The Federal Open Market Committee (FOMC) raised its target for short-term interest rates today (Aug. 9) by a quarter percentage point to 3.5% and gave no hint that it is interested in stopping anytime soon.
According to CBS MarketWatch, the Federal Reserve’s policymaking committee left its post-meeting statement largely unchanged from June’s statement. The committee said rates remain “accommodative” and said once again that it believes rates can be raised at a “measured pace.”
The vote to raise rates was unanimous. It was the 10th straight meeting at which the FOMC raised rates by a quarter point after the Fed funds reached a four-decade low of 1% in mid-2003.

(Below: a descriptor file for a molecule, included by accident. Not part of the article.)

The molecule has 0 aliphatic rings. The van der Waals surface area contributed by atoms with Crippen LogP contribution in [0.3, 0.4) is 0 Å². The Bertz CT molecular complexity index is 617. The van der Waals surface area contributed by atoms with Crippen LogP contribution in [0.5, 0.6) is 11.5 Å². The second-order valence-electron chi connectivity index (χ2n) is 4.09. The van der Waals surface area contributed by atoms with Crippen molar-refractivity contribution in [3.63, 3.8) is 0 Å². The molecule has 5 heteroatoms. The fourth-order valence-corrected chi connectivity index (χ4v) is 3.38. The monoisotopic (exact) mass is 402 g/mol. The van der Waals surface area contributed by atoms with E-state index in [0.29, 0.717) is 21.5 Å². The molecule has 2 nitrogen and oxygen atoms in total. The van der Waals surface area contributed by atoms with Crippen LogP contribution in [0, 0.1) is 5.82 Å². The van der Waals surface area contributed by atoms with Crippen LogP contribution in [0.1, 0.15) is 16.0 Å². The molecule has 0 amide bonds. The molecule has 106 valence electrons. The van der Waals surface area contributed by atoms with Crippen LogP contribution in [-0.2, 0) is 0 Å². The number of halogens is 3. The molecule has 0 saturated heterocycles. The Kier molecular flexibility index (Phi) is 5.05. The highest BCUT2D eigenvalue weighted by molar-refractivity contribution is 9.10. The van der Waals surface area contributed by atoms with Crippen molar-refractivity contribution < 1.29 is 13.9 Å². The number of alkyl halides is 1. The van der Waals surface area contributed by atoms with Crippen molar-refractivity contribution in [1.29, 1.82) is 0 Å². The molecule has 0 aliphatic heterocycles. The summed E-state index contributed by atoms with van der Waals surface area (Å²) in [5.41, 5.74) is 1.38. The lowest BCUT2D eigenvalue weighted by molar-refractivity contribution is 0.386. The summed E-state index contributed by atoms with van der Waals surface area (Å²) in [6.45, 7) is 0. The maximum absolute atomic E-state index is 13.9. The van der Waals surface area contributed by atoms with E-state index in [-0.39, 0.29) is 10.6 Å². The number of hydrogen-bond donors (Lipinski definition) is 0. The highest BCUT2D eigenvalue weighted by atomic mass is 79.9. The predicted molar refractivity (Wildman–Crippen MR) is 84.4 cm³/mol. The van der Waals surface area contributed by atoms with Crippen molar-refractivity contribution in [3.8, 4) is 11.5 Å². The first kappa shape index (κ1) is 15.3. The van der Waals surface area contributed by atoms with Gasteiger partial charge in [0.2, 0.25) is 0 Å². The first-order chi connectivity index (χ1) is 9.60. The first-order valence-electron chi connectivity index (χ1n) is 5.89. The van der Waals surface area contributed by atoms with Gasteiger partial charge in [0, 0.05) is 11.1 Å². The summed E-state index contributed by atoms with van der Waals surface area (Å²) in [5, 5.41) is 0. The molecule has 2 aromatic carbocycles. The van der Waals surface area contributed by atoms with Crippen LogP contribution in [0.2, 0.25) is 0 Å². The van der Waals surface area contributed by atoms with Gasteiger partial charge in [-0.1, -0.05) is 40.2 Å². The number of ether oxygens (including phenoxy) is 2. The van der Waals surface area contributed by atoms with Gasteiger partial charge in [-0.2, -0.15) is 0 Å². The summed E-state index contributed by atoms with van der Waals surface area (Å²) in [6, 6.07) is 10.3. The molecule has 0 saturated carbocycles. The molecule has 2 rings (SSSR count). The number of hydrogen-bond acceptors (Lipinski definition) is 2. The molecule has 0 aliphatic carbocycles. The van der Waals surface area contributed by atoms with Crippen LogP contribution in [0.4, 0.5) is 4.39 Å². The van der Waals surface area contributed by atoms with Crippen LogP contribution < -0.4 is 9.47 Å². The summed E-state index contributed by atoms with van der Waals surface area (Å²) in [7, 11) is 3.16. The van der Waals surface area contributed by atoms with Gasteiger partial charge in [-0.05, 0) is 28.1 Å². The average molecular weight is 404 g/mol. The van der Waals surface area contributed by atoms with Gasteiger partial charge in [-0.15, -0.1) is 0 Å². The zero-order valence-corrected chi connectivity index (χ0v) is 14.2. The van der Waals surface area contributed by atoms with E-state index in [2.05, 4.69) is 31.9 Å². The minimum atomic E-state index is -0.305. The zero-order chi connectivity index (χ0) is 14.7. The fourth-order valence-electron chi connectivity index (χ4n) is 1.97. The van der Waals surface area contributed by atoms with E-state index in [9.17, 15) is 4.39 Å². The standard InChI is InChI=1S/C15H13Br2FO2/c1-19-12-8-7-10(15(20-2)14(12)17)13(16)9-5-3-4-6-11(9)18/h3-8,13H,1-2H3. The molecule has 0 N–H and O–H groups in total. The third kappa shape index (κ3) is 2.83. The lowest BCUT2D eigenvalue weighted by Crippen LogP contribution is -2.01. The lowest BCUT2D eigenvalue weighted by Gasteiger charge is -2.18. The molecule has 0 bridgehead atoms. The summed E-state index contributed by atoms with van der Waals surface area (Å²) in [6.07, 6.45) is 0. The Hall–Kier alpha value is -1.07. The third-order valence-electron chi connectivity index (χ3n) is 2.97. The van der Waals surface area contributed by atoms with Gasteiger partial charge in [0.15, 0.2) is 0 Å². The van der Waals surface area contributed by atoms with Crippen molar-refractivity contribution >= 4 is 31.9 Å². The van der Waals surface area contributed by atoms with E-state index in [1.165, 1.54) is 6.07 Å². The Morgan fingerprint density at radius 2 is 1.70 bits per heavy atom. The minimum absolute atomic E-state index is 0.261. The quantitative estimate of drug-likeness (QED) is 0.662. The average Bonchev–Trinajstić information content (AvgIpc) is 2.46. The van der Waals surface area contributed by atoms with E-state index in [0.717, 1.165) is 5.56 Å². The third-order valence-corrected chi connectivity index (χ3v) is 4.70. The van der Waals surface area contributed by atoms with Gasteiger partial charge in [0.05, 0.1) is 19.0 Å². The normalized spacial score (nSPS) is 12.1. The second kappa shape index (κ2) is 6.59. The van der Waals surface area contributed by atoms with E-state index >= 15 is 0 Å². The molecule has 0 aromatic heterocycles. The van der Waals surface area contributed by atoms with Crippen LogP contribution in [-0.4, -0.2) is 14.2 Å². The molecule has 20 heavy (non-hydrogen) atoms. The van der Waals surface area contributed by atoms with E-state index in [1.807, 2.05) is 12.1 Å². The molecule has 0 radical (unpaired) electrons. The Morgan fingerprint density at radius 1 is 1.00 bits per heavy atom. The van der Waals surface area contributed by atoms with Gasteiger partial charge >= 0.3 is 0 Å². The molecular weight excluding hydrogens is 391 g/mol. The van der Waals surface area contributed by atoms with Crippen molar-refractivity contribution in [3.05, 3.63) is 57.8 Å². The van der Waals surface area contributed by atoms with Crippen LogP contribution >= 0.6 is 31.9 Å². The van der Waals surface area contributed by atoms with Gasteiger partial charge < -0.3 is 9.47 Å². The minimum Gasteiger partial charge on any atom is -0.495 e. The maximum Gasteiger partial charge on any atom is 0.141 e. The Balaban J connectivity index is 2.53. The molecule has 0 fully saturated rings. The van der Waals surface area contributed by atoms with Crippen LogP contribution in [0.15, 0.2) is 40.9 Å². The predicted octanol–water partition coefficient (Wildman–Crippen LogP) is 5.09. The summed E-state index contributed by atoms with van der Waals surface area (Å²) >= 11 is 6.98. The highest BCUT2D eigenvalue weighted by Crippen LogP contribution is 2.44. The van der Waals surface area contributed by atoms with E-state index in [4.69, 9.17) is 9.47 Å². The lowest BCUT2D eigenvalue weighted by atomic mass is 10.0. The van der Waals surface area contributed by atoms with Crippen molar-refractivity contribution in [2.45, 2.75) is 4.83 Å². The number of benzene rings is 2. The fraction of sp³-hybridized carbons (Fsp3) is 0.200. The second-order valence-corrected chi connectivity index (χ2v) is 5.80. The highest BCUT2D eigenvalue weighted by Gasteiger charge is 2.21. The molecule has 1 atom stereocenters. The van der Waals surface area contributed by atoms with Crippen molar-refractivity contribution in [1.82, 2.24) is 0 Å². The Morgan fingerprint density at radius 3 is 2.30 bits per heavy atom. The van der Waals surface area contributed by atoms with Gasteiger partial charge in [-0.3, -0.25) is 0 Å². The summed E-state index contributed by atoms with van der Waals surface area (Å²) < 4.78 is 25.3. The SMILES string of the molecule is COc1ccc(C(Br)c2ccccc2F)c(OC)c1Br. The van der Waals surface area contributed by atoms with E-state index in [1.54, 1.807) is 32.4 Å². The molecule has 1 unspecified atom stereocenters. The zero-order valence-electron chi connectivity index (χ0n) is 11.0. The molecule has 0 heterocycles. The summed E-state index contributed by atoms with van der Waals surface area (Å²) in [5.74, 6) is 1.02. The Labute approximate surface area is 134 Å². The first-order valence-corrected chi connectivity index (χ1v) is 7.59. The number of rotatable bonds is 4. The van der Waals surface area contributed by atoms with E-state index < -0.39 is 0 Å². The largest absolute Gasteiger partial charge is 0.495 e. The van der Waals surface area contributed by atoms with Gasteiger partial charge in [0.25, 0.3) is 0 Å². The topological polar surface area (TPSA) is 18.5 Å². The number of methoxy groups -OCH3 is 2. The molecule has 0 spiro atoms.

Other lending rates were expected to follow suit with a quarter-point increase, including raising the benchmark prime rate – a key lending index for recreational vehicle retailers and consumers – to 6.50%.
In a largely symbolic move, the Federal Reserve Board separately approved an increase in the discount rate to the 4.5% requested by all 12 regional Fed banks.
In its statement, the FOMC said the risks of higher inflation and weaker growth will remain balanced if appropriate policies are followed.
In addition, the Fed said the economy is getting stronger as the summer progresses and that consumer spending has strengthened, despite higher energy prices and the labor market continues to improve gradually.
In regards to inflation, the Fed maintained that core inflation has been relatively low, but that inflationary pressures “have stayed elevated.”